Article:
APPEAL from the Circuit Court of Cook County; the Hon. PAUL F.
ELWARD, Judge, presiding.
MR. JUSTICE WILSON DELIVERED THE OPINION OF THE COURT:
Plaintiff filed a complaint against defendant-warehouseman claiming damaged and lost goods as a result of defendant's negligence. The trial court granted defendant's motion for a summary judgment. The sole issue on appeal is whether the trial court ruled correctly in granting the summary judgment. We affirm.
The record in this case includes the pleadings, exhibits, motions and attached affidavits. The record indicates that plaintiff stored certain goods, including liquor and furniture, with defendant-warehouseman. Defendant issued various warehouse receipts establishing the storage agreements between the parties. The receipts contained a provision in the lower right hand corner of the front page stating that:
"This is to certify that we have received the goods listed hereon in apparent good order, except as noted hereon * * * subject to all terms and conditions herein and on the reverse hereof." (Emphasis added.)
This provision was in print smaller than the print on the rest of the front page. The reverse side of the receipts contained a provision under the heading "LIMITATION OF DAMAGES AND CLAIMS" that:
"(b) Claims by the depositor must be presented in writing within a reasonable time, and in no event longer than 60 days after delivery of the goods. No action may be maintained by the depositor against the warehouseman for loss or damage to goods covered hereunder unless commenced within nine months next after date of delivery by the warehouseman." (Emphasis added.)
Sometime during the bailment, plaintiff discovered that goods which it stored with defendant were damaged. On approximately February 1, 1974, plaintiff's president, David Strom, complained to defendant about the damages. Upon receiving no satisfaction from defendant, he informally contacted the Illinois Department of Agriculture's Bureau of Warehouses (Department of Agriculture) to report the damages and to request an inspection. Lawrence Kaplan, of the Department of Agriculture, arranged for a meeting with Strom and defendant to inspect the stored goods. After the inspection, Kaplan reported the damaged goods to both parties.
On January 31, 1975, defendant delivered the last of the goods to plaintiff. Since he had not received any satisfaction up to this point, Strom filed a formal complaint with the Department of Agriculture on February 10, 1975. The complaint stated that goods were both damaged and lost.
Plaintiff then filed a complaint in the Circuit Court of Cook County on May 6, 1977. It claimed that its goods had been either lost or damaged through defendant's negligence and requested damages.
A supplemental record was filed four months before oral arguments in the present appeal. The record includes two letters which were apparently written by plaintiff's attorney, Irving Faber. One of the letters dated October 21, 1975, and addressed to Strom, stated that Faber had contacted defendant's agent, Phil Schiffman, but that he did not receive any satisfaction from him. The letter was unsigned, although Faber's name was typed at the bottom. The other letter, dated June 2, 1976, and addressed to Schiffman, stated that as was discussed in a previous meeting between the parties, plaintiff intended to proceed through the Secretary of State's office or to have defendant buy certain of the goods and resell them to available markets. This letter was also unsigned, although Faber's name again was typed at the bottom of the letter. These letters became part of the record in this case.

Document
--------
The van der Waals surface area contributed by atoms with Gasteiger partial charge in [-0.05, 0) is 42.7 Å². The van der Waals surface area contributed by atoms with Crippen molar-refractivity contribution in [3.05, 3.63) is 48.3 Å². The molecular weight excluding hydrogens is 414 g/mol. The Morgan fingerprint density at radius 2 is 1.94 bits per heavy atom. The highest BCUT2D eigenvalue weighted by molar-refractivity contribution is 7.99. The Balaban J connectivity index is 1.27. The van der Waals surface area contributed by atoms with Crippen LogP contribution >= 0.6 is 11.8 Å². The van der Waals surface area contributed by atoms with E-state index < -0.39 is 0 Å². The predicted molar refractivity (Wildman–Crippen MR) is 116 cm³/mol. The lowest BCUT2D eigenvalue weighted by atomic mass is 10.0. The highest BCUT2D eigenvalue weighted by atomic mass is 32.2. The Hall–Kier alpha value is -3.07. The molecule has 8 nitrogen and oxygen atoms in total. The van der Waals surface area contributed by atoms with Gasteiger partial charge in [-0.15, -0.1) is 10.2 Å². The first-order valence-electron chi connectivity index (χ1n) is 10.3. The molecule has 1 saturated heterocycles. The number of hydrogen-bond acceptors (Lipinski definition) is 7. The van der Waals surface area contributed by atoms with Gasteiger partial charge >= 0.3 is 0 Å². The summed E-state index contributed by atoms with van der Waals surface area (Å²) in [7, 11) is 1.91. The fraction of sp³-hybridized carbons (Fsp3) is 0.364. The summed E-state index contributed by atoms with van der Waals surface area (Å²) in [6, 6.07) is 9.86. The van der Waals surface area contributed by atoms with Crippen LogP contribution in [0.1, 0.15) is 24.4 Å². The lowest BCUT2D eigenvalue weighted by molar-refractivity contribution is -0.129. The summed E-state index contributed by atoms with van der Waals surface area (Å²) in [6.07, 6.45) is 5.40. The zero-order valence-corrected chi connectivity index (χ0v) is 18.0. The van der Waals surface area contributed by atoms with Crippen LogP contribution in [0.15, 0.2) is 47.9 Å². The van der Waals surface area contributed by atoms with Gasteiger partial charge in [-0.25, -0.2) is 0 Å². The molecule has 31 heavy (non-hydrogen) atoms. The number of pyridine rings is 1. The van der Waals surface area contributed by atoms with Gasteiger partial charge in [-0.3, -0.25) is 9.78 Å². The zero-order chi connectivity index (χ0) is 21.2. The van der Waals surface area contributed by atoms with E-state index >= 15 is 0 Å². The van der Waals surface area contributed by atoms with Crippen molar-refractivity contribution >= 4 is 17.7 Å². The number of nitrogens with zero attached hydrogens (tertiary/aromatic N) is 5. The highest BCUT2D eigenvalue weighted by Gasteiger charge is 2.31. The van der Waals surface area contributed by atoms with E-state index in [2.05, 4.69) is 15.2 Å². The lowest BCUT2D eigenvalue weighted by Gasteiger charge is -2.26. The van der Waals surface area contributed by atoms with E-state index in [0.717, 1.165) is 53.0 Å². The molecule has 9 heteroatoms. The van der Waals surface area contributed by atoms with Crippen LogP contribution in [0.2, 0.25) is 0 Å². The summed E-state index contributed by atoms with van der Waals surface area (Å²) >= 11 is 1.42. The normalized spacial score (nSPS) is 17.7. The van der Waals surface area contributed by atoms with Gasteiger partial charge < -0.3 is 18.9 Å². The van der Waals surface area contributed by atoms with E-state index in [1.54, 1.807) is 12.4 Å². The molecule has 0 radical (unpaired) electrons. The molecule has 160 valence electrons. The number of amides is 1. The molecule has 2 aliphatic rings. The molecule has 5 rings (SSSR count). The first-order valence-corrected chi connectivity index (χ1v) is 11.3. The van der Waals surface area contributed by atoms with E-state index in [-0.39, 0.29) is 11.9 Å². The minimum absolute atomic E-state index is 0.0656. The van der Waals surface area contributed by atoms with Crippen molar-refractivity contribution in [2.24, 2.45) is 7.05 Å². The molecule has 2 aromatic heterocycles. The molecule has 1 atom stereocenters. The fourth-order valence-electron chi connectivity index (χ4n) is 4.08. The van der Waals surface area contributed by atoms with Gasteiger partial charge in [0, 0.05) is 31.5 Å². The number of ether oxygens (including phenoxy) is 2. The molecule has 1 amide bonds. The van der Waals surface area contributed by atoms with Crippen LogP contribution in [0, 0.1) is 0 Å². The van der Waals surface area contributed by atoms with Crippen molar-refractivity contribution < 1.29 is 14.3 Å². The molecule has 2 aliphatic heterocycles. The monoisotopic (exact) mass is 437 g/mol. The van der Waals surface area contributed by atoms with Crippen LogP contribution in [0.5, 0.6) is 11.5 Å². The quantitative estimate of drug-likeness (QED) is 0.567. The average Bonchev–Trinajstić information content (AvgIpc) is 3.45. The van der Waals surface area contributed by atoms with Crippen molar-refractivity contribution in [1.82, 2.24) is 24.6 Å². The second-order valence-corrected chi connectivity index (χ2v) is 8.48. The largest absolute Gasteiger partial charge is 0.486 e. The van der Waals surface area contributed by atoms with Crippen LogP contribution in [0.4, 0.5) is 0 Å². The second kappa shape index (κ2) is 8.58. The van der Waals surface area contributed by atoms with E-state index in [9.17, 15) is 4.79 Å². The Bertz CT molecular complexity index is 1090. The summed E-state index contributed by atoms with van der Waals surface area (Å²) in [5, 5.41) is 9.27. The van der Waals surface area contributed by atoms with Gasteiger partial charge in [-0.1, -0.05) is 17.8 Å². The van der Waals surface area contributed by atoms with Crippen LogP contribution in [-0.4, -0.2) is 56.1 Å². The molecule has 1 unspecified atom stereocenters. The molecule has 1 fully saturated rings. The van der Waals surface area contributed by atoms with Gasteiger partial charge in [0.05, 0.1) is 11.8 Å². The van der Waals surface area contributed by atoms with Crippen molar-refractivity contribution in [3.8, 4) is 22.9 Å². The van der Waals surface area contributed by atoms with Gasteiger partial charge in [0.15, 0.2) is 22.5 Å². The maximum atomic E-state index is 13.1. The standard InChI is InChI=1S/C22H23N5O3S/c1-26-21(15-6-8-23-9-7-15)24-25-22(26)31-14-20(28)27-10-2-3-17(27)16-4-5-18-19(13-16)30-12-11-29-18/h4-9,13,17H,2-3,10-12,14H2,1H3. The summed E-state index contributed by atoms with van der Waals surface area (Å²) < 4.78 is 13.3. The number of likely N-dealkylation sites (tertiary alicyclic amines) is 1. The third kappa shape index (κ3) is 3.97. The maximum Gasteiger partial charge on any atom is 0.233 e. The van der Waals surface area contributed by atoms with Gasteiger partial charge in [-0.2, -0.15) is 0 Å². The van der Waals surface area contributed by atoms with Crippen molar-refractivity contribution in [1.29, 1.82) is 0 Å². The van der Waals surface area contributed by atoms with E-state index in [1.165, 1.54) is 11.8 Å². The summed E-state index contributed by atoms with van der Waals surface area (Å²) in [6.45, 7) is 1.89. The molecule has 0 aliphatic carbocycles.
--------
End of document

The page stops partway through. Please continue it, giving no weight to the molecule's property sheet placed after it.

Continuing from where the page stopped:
A trial court should grant a motion for summary judgment if the pleadings, depositions, admissions and affidavits "show that there is no genuine issue as to any material fact and that the moving party is entitled to a judgment as a matter of law." (Ill. Rev. Stat. 1975, ch. 110, par. 57. See Manahan v. Daily News-Tribune (1977), 50 Ill. App.3d 9, 365 N.E.2d 1045.) In reviewing the trial court's determination, we must consider all grounds urged and all facts presented in the trial court. Marshall v City of Chicago Heights (1978), 59 Ill. App.3d 986, 376 N.E.2d 657.
In its briefs, plaintiff argues that the trial court erred in granting the motion for summary judgment because the following material issues of fact existed: (1) Whether the nine-month claim limitation was reasonable; (2) whether the nine-month claim limitation was part of the agreement between plaintiff and defendant; and (3) whether defendant was estopped from asserting the nine-month limitation. This argument was not raised before the trial court and under the waiver rules we need not consider it. (Witek v. Leisure Technology Midwest, Inc. (1976), 39 Ill. App.3d 637, 350 N.E.2d 242.) Nevertheless, we will comment on this argument after considering plaintiff's argument that the filing of the complaint with the Department of Agriculture tolled the operation of the nine-month limitation clause.
The sole argument which plaintiff urged before the trial court and also urges here on appeal is that its filing of a complaint with the Department of Agriculture tolled the operation of the nine-month limitation clause. According to the limitation clause, an action against defendant for loss or damage to goods covered by the storage agreement must be commenced within nine months after the date of delivery by the warehouseman. Defendant delivered the last of plaintiff's goods on January 31, 1975. On February 10, plaintiff filed its ...